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Former Orioles right-handed pitcher Dennis Martinez, who managed the National League at this year's All-Stars Futures Game in Cleveland July 7, was honored to share his wisdom and baseball knowledge with the game's up-and-coming stars.
The Futures Game, one of the main events of Major League Baseball's All-Star festivities every year, showcases the top prospects from every club in baseball. This year's matchup ended in a 2-2 tie after eight innings.
"First of all, I was grateful that the MLB was able to consider myself to occupy that position. It's a big responsibility, being able to be around all the young prospects of Major League Baseball, because even though now they are the minor league's biggest prospects they are going to be in the big leagues soon," Martinez said on
Glenn Clark Radio July 9. "It was a great environment, I was really happy to be around those young guys. I felt young myself!"
Martinez, nicknamed "El Presidente," pitched for the Orioles from 1976-1986 and posted a 4.16 ERA with the club. Martinez, a member of the Orioles Hall of Fame, was particularly effective early in his tenure with Baltimore. In 1979, Martinez led the American League in innings (292.1) and complete games (18).
As a manager at the Futures Game, Martinez saw the job as an opportunity to teach and mentor the next generation of baseball's biggest stars. He preached to them that they must love the game of baseball, but also more importantly respect the game.
"I just told them that they were the luckiest guys," Martinez said. "There was a special kid at the same time with great talent in the minor leagues that wished they were here in your position, so I hope you guys understand that and take advantage of any opportunity that you get."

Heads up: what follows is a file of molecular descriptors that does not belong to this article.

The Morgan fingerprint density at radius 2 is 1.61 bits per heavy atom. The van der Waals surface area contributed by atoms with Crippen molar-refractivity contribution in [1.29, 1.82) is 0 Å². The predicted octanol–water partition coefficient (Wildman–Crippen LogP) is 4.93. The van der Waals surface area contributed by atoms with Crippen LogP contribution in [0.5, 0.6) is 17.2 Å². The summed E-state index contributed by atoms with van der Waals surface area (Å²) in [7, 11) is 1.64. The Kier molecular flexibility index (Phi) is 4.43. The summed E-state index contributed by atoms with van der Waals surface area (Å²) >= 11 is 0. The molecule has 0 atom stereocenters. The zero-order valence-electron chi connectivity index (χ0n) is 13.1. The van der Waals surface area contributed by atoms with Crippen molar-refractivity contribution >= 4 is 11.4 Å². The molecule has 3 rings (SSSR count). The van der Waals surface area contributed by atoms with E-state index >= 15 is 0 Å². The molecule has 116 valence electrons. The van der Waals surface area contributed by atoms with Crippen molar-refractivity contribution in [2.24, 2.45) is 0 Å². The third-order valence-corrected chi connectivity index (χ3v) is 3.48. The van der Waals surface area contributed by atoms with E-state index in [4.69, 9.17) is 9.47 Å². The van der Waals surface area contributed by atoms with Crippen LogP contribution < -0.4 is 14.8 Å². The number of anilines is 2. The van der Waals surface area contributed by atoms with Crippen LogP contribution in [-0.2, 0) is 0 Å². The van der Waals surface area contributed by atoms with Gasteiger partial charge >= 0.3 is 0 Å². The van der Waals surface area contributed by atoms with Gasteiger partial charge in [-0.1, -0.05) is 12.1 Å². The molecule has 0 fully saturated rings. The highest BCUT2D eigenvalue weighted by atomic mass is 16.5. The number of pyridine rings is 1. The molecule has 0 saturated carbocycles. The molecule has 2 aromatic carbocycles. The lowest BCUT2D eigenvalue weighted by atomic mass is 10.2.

Martinez said that one of the biggest challenges as a manager of this game was making sure that every player got an opportunity to play, which was made tougher by the new seven-inning format. In the end, Martinez succeeded and was relieved that he was able to get every player in the game.
Another lesson Martinez preached to the kids he was managing was the ability to fight back from adversity. He struggled with alcoholism early in his career -- he was left off the Orioles' 1983 postseason roster because of it -- but Martinez later overcame his difficulties. After his time with the Orioles, he pitched for the Montreal Expos (1986-1993), Cleveland Indians (1994-1996), Atlanta Braves (1997) and Seattle Mariners (1998).
During the 1991 season with Montreal, Martinez led the majors in ERA (2.39) and pitched a perfect game.
"We only spend a short period of time [with the players], but I was able to communicate with them and let them know where I came from, the difficulty of my life and what I went through, how you're going to be able to persist and have faith in yourself," Martinez said. "They appreciated me after the game and thanked me for the opportunity."
The last lesson that Martinez wanted to instill in his players at the Futures Game was to not waste the opportunity of being a part of the All-Star festivities and being around the other up-and-coming stars. Martinez, a four-time All-Star during his career, wanted the prospects to take full advantage of their situation.
"You have a chance to be around the best of the best but at the same time you have to be able to have experience and learn how why those people are as good as they are. That's why you have the opportunity to talk to them and don't be afraid," Martinez said. "I was never afraid to ask anyone questions and I think that's part of why I developed the way I did. When you're around superstars you have to find out how they prepare, how they go about their business, why they're so good."
To hear more from Martinez, listen to the full interview here: